poetryrepairs #204 14.09:098
TERRY WOLVERTON : After
BARBARA F. LEFCOWITZ : Moth
SAM VAKNIN : Getting Old
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TERRY WOLVERTON
After
Rumpled afternoon, cloud bellies climb the feathered breeze, inching upward can you see them rise? Wisps hum in the glass-walled room, make their slow escape. Without the faint wine of father's tears, without grandmother's weave of hair, I drift into warped sky, bring you blue medicine lilies for supper. After the comedy of weather, after a snowstorm of roses, after the tornado of bees, there is pity for the sunny day. After the squeeze of years, we watch this threadbare fishtank with god's broken eyes.

poetryrepairs #204 14.09:098

All the fine arts are species of poetry--Samuel Taylor Coleridge

poetry repairs your heart
even as it splits it open.
VIRGINIA WOOLF
The Art of Reading



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TERRY WOLVERTON has authored ten books of poetry, fiction and creative nonfiction, most recently Wounded World: lyric essays about our spiritual disquiet. She is Affiliate Faculty of the MFA Writing Program at Antioch University.

BARBARA F. LEFCOWITZ
Moth
I wouldn't mind returning as a moth. Not a flamboyant butterfly--the thought of being caught in a net, my wings dried, mounted, and displayed at an international butterfly convention makes me shudder. Just a plain brown moth with two desires: for light and for cloth. But not any old light; only a flame or bare bulb. And not any old fabricated cloth-- no acetate or polyester, no bare fibers, nothing so worn it tastes bitter and salty. A carnivore to the core, I'd feast on wool, the best Shetland ever sheared, fine wool from the backs of Merinos, cashmere, alpaca, llama fleece. Wool from which all fat has been scoured, tangles and riffraff snipped, the carded fiber spun, woven, shaped to luxurious sweaters and vests. Then the banquet-- wings passing through slits of quilted bags presumed to be tightly zipped, mouth consuming the clothes of the most gifted and filthiest rich. Each night I would suck and bite my fill, making holes whose ragged edges resembled the sprouts that poke from old potatoes, so many holes more gap remains than sweater and the once regal jacket looks like a net for a basketball hoop. I would feed on the fibers until the first chill, then fly off without looking back, like the bombardiers over Dresden, Nagasaki, London, Cologne.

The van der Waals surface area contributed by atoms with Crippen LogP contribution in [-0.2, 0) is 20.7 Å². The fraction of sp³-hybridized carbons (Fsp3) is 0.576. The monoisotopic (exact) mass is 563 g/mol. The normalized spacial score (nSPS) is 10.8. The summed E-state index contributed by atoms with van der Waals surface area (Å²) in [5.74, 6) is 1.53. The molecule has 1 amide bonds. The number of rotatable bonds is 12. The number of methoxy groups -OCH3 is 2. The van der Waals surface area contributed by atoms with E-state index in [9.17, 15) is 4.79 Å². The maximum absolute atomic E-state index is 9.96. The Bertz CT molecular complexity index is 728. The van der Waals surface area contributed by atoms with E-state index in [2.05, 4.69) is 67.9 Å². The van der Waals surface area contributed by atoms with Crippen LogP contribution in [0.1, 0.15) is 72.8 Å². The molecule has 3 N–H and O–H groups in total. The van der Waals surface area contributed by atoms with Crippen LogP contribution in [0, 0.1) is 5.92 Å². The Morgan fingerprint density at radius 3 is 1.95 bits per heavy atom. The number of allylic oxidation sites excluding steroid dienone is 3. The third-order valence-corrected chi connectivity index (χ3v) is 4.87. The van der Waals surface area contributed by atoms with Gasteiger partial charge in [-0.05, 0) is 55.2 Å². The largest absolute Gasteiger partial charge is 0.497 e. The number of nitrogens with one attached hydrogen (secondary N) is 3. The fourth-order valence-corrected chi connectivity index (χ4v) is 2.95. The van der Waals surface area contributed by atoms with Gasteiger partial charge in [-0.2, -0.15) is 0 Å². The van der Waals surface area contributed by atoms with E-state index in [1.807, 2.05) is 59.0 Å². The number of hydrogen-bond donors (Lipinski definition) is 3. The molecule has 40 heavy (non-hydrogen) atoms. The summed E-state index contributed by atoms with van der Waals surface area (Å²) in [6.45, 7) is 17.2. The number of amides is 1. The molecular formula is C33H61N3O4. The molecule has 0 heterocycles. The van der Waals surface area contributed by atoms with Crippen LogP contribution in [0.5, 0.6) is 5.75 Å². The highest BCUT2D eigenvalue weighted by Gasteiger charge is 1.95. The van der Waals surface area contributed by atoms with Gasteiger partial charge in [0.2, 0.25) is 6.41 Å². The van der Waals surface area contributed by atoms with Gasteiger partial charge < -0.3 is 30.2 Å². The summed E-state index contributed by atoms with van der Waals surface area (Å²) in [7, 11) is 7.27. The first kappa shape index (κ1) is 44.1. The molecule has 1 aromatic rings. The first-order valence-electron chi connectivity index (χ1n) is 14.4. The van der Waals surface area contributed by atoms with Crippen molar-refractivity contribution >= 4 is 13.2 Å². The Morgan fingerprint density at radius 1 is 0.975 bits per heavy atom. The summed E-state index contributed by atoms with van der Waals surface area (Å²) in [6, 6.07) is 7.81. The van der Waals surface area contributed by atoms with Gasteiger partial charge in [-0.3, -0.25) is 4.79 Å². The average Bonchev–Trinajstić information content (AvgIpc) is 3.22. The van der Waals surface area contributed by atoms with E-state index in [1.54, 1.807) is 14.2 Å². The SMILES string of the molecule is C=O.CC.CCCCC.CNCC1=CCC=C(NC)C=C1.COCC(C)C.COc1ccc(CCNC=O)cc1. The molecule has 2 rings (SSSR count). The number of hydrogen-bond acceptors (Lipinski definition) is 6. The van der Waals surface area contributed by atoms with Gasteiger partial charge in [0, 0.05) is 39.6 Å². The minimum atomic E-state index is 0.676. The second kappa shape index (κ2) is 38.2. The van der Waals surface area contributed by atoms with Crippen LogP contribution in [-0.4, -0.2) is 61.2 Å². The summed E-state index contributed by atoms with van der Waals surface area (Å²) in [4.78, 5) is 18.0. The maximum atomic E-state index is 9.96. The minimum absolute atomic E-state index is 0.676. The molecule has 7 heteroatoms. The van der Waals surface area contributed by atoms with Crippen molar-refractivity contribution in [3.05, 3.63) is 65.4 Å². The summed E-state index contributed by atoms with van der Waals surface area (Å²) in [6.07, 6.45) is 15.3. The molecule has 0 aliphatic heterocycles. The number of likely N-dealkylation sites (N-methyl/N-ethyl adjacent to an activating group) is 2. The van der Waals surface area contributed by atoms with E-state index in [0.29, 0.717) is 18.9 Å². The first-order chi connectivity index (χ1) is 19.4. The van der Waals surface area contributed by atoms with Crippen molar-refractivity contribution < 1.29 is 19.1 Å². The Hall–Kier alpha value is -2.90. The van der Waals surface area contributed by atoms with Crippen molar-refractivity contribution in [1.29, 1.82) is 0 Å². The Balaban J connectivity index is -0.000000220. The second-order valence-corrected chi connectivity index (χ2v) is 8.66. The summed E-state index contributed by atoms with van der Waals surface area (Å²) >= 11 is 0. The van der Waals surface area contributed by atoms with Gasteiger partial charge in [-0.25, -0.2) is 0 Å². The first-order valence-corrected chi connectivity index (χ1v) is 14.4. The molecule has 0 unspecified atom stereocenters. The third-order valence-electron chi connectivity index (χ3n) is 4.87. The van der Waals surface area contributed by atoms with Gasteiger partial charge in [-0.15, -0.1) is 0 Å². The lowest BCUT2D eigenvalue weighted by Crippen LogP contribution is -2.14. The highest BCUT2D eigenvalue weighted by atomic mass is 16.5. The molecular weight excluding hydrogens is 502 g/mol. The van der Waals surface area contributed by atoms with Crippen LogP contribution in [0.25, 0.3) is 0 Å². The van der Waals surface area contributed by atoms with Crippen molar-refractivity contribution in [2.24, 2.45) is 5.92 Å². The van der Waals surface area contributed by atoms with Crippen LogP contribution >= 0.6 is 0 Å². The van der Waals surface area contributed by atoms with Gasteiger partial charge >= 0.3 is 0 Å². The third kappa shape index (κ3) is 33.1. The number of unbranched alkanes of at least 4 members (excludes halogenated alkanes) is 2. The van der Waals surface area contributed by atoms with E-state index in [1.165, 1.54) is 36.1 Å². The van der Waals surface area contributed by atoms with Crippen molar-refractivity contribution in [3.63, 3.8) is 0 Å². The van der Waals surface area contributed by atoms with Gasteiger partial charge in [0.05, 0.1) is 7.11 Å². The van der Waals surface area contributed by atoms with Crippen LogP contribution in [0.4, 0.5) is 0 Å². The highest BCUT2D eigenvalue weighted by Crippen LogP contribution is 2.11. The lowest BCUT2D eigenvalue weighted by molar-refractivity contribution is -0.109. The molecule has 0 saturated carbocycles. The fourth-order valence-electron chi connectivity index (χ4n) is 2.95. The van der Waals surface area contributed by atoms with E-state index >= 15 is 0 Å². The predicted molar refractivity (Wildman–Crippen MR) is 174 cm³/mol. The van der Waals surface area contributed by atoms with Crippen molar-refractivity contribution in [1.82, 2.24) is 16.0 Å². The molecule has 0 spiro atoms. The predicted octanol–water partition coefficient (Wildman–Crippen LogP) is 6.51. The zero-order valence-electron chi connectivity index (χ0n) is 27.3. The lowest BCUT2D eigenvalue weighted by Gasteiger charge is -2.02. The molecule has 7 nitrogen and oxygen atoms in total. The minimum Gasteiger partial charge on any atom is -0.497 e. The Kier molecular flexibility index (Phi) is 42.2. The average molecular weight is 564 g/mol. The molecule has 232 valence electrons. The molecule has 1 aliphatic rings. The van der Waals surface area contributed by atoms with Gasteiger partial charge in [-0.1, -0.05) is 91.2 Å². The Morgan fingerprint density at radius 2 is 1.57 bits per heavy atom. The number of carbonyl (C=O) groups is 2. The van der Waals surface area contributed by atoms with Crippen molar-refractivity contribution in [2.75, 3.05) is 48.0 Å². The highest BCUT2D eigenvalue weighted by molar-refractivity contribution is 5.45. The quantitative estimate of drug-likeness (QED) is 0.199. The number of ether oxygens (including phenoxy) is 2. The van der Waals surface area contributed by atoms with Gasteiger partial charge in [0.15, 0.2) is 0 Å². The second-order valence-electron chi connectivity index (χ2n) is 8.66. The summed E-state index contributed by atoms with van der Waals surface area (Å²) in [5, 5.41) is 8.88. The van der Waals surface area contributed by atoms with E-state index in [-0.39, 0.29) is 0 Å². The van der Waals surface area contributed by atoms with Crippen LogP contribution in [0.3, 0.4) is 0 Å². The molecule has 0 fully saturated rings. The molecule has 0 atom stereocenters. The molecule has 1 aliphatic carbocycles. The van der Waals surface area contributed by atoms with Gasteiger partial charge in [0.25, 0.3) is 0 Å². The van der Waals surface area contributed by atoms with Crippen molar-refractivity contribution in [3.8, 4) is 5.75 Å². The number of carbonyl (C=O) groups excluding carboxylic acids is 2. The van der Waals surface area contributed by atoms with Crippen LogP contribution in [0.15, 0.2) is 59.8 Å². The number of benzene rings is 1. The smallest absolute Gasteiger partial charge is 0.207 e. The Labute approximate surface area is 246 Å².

15 years ago: vMM.09
poetryrepairs #204 14.09:098

I have many things to write unto you but
I will not write with pen and ink
--JOHN the theologian

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SAM VAKNIN Getting Old
The sageing flesh, a wrinkled vicedom. The veined reverberation of a life consumed. On corneas imprinted with a thousand dreams, now stage penumbral plays directed by a sight receding and a brain enraged. To fall, as curtains call, to bow the last, rendered a sepia image in a camera obscured, a line of credits, fully exhausted, fully endured.


from poetryrepairs v04.09
poetryrepairs #204 14.09:098

Poetry endangers the established order
of the soul - Plato

REPAIR: resort, frequent or habitual going; concourse or confluence of people at or in a place; making one's way; to go, betake oneself, to arrive; return to a place; to dwell; to recover, heal, or cure; to renew; to fix to original condition. -- O.E.D.

SAM VAKNIN: author of Malignant Self Love - Narcissism Revisited and After the Rain; How the West Lost the East. He is a columnist for Central Europe Review, PopMatters, and eBookWeb, a United Press International (UPI) Senior Business Correspondent, and the editor of mental health and Central East Europe categories in The Open Directory and Suite101. Until recently, he served as the economic advisor to the government of Macedonia. Visit Sam's Web site

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TERRY WOLVERTON : After
BARBARA F. LEFCOWITZ : Moth
SAM VAKNIN : Getting Old

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